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Evolution of Design in Commercial Spaces

design matter

Interior designers of commercial spaces need to take into consideration the needs of the customer alongside those of the employee. The use of ambient lighting, efficient shelving and a natural direction for the customer to circulate have long been key elements. Logically, aside from the inevitable introduction of new styles, colours and materials,
these requirements are unlikely to change. Rather than an evolution of design in commercial spaces today, we are experiencing a transformation in the buying experience itself.

 

Retail Market Experience 

Retail markets around the world are changing to adjust to emerging technologies, and design is one way to alter the perception of this experience. Shops are introducing more self-checkouts, which naturally result in fewer employees and consequently, less interior space is necessary to accommodate them. The new generation is one of people on the go; they do not expect to waste time waiting in a queue. They want to grab their products and leave a transformation from previous generations' experiences.

This change could be perceived as impersonal; gone is the friendly smile and small talk from your shop assistant. Past generations are likely to have felt cheated in the same way when U.S. grocery store Piggly Wiggly became the first self-service store in 1916. Rather than standing behind a traditional wooden counter, catering to the customers’ every need, shop assistants began encouraging them to put their groceries into their own baskets.
As retail today focuses largely on millennials, instant gratification combined with a stress-free experience is becoming the norm.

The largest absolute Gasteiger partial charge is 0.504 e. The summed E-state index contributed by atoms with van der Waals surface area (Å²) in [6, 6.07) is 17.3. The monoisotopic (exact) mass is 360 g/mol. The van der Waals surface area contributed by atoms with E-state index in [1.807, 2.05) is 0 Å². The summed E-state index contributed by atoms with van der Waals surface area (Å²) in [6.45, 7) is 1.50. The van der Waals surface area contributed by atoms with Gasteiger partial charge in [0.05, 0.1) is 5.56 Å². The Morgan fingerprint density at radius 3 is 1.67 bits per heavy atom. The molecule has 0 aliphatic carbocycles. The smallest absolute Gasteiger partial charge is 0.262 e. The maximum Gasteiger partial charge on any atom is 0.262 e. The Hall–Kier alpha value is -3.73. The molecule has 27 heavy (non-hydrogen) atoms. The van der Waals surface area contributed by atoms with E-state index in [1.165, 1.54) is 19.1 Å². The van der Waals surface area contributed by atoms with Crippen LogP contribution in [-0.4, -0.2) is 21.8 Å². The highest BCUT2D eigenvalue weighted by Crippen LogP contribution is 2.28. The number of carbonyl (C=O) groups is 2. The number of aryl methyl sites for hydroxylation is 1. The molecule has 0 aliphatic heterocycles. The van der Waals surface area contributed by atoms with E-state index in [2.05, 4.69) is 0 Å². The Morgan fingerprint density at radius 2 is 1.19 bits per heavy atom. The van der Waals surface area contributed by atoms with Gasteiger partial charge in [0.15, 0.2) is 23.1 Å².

The Future

The future lies within the shopping requirements of Generation Z, something which retail markets are well aware of. This generation expects speed and availability above all else, something which has already been picked up on by Amazon Go. The design of this store allows shoppers to embrace the experience through computer vision and sensor fusion;
by swiping a QR code when entering the store, they can leave without queuing. This generation are also loyal to brands, but rather than wanting to put designer labels on display, their connection is to brand values and sustainability.

 

Customers today are gradually veering away from online shopping, heading back to the shops to appreciate the products for themselves in a tangible manner. This has resulted in the emergence of ‘Guide Shops’, which display their products in a simple and inviting way to provide a practical yet enjoyable experience. They supply digital reviews from real customers for shoppers to browse through, and promise the delivery of the item within hours; meaning no more trailing around for the rest of the day with heavy carrier bags. These shops require less space as there is no need for a stockroom, thereby reducing costs for the owner and creating a cleaner more streamlined environment for consumers.  

 

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